This visit was slightly awkward.  I so fondly remember my two day stay with the Bedouins in Wadi Rum.  There I spent real time with a Bedouin family, stayed with them, slept in their tent, ate with them, talked with them.  They were most wonderful and hospitable people and it was interesting to see their life style.  But it was still cool that we stopped here. I am now convinced that all the tent clusters I saw in the countryside between Beirut and here were Bedouin dwellings, not slums.   There are an amazing number of Bedouins still around.  But today, we also came across two villages.  If the driver had not mentioned it I would not have known the difference:  But these were Bedouin villages.  I guess, the government encourages Bedouins to settle.  Many do.

All I knew was that our next stop was an abandoned city.  It existed from Assyrian times onwards and was added on, fortified, and maintained by a succession of cultures.  In the 14th Century, it was finally abandoned:  Rasafa.

This was one of those sites where no photo, no video, and no words can quite do justice.  It was the feel of it!  The vastness, the quiet, and the rawness of this site were overwhelming.  I have not quite seen anything like it.  You literally walk on top of unexcavated mounds knowing that living history is beneath you.  This town again was in the middle of nowhere.  Nobody was there, except us and I lost sight of Ivan within minutes.  I felt transported into a twilight world almost able to picture life more than a thousand years ago.  How people may have walked down the central avenue, how those open stalls in the walls were filled with goods and merchandise.  Ivan was floored as well.  He would have never gotten here hat it not been for our chance encounter.   How things happen.   The only sounds were my shoes on the sand.  I walked around for 1.5 hours.  Will people walk on top of our towns like this someday?

For the 6 hours drive back home from Aleppo I had brought my laptop to catch up with my blog.  It was harder to type in a pitch-dark, bopping car, but – mission accomplished.  However, when I finally got to the internet, it was slow and they closed on me within 20 minutes.  I had not even gotten through my emails.  So, this post is late.  I am thinking of your morning coffee, Solveig.  🙂

Good night.

4 comments so far

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  1. Hi Elisabeth,
    I’m amazed that you remember my morning-coffee-activity-comment … considering all your exciting adventures. I’m still with you, although I fell about 5 days behind due to internet problems at work and at home. Unbelievable, how we depend on that cyber thing in our daily life! You have been more lucky connecting in Syria than me in New York.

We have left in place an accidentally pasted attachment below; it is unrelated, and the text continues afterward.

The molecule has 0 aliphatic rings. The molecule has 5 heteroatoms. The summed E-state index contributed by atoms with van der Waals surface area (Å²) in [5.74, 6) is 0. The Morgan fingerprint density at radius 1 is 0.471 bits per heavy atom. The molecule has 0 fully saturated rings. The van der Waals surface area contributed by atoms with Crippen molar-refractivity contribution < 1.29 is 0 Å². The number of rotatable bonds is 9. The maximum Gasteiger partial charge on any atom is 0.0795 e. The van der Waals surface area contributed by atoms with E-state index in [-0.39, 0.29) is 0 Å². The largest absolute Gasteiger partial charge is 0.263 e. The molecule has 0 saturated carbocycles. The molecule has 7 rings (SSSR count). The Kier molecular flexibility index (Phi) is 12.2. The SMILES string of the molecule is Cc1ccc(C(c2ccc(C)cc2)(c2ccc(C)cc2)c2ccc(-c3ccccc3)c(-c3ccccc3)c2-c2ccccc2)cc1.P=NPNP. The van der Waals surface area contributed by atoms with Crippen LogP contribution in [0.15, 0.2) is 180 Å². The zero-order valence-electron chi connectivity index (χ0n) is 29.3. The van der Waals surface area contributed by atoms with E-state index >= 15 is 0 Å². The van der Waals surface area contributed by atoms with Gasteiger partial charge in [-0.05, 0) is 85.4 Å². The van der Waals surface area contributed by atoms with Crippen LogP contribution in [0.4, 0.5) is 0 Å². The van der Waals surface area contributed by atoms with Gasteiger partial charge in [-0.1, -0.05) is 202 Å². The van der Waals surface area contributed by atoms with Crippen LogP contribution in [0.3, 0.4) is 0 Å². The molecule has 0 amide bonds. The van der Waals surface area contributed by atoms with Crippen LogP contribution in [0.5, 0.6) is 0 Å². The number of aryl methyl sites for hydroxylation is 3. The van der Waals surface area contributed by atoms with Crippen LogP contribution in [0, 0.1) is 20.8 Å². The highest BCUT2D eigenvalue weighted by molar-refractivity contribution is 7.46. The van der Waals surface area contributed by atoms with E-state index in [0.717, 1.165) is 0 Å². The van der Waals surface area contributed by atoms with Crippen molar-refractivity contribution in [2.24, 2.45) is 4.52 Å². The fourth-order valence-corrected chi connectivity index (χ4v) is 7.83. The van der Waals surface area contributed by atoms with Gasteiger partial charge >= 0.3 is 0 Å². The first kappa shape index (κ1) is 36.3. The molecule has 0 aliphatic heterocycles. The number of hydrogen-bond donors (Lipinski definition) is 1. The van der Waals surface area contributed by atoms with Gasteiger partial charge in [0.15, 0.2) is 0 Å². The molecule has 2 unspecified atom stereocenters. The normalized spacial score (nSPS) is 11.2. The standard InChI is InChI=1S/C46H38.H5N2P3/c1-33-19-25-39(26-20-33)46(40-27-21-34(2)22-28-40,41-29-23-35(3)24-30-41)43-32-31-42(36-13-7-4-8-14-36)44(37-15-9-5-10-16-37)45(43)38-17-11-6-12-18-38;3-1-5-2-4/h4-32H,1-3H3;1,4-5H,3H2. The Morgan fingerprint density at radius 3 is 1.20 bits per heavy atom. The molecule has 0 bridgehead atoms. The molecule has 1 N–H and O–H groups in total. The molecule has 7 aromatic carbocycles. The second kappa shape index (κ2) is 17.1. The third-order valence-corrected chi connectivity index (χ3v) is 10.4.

Elisabeth, I continue to be amazed and inspired by your travels. By tomorrow evening, I will have caught up. LOVED your description of Ivan. I feel like I know him.
    Solveig

  2. Great picture with the goats!

  3. Hallo, Elisabeth,
    Deine Geschichte über den ausgeraubten traveller ist auf den ersten Blick beunruhigend –
    aber auch nach allem, was ich über den Nahen und Mittleren Osten gelesen habe, ist diese Form der Kriminalität dort eher die Ausnahme; Martin hat wohl recht -der Junge ist bestimmt beobachtet worden, als er sich an der ATM Geld zog. Vertraue Deinem Geschlecht – Übergriffe dieser Art auf Frauen sind höchst selten!!
    Ich glaube zwar nicht, daß Du in Deinem “nachrichtenfreien” Leben an aktuellen Informationen für Dein jetziges und künftiges Reisegebiet interessiert bist und wohl lieber auf ein nächstes Date mit CNN wartest. Falls Du aber doch das eine oder andere Stichwort lesen möchtest, schreibe es bitte.
    Den faszinierenden Eindruck von der Stimmung in Rasafa kann ich ein wenig nachvollziehen – im Süden von Tunesien ( im Grand Erg) und in Marokko ( am Sahararand) haben auch wir in alten Ruinenstädten ein solches Gefühl der Stille und Verlorenheit erlebt, das auch über den Bestand der heutigen Zivilisation nachdenken läßt.. Übrigens: Was ist mit Schlangen im Sand??
    Zum Computer-Bärbelproblem: Habe am Telephon intensiv versucht, sie vom Erwerb eines Laptop zu überzeugen. Sie hat aber darauf verwiesen, daß Deine Brüder ihr geraten hätten, noch ein wenig damit zu warten, bis im Bereich ihrer Wohnung ein schnelleres Internet installiert werden würde (?). Nix zu machen……
    Auf das phantastische Wüstenwetter bin ich neidisch…..wir haben seit 30.12. durchgehend überall im Lande viel Schnee und Temperaturen von -3 bis -15 Grad.
    Gruß Rainer

  4. what an amazing city or should I say ruin. I’m finally able to catch up on your blog posts. I’m so excited to see all the photos in full resolution when you return, even if it can’t do them justice.